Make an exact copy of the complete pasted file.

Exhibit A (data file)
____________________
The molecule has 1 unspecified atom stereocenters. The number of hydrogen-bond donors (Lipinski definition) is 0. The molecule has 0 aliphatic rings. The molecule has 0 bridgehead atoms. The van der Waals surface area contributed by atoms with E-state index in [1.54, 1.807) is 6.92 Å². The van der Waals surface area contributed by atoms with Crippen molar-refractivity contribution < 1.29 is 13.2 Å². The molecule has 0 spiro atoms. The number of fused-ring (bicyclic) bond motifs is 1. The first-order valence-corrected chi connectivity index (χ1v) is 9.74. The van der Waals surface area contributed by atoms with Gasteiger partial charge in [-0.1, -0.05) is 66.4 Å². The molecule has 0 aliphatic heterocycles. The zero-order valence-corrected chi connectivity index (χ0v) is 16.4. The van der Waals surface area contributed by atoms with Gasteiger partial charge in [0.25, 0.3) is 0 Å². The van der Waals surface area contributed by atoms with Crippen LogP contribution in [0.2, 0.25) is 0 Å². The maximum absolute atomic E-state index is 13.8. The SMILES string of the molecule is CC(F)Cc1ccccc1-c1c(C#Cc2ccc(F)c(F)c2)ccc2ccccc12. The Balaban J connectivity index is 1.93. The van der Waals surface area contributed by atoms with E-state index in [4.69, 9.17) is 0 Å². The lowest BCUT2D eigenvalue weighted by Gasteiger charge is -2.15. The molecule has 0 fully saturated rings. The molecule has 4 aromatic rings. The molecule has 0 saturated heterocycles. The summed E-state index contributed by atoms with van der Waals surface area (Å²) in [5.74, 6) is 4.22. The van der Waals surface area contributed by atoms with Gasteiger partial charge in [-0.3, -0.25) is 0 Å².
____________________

The molecule has 1 unspecified atom stereocenters. The number of hydrogen-bond donors (Lipinski definition) is 0. The molecule has 0 aliphatic rings. The molecule has 0 bridgehead atoms. The van der Waals surface area contributed by atoms with E-state index in [1.54, 1.807) is 6.92 Å². The van der Waals surface area contributed by atoms with Crippen molar-refractivity contribution < 1.29 is 13.2 Å². The molecule has 0 spiro atoms. The number of fused-ring (bicyclic) bond motifs is 1. The first-order valence-corrected chi connectivity index (χ1v) is 9.74. The van der Waals surface area contributed by atoms with Gasteiger partial charge in [-0.1, -0.05) is 66.4 Å². The molecule has 0 aliphatic heterocycles. The zero-order valence-corrected chi connectivity index (χ0v) is 16.4. The van der Waals surface area contributed by atoms with Gasteiger partial charge in [0.25, 0.3) is 0 Å². The van der Waals surface area contributed by atoms with Crippen LogP contribution in [0.2, 0.25) is 0 Å². The maximum absolute atomic E-state index is 13.8. The SMILES string of the molecule is CC(F)Cc1ccccc1-c1c(C#Cc2ccc(F)c(F)c2)ccc2ccccc12. The Balaban J connectivity index is 1.93. The van der Waals surface area contributed by atoms with E-state index in [4.69, 9.17) is 0 Å². The lowest BCUT2D eigenvalue weighted by Gasteiger charge is -2.15. The molecule has 0 fully saturated rings. The molecule has 4 aromatic rings. The molecule has 0 saturated heterocycles. The summed E-state index contributed by atoms with van der Waals surface area (Å²) in [5.74, 6) is 4.22. The van der Waals surface area contributed by atoms with Gasteiger partial charge in [-0.3, -0.25) is 0 Å².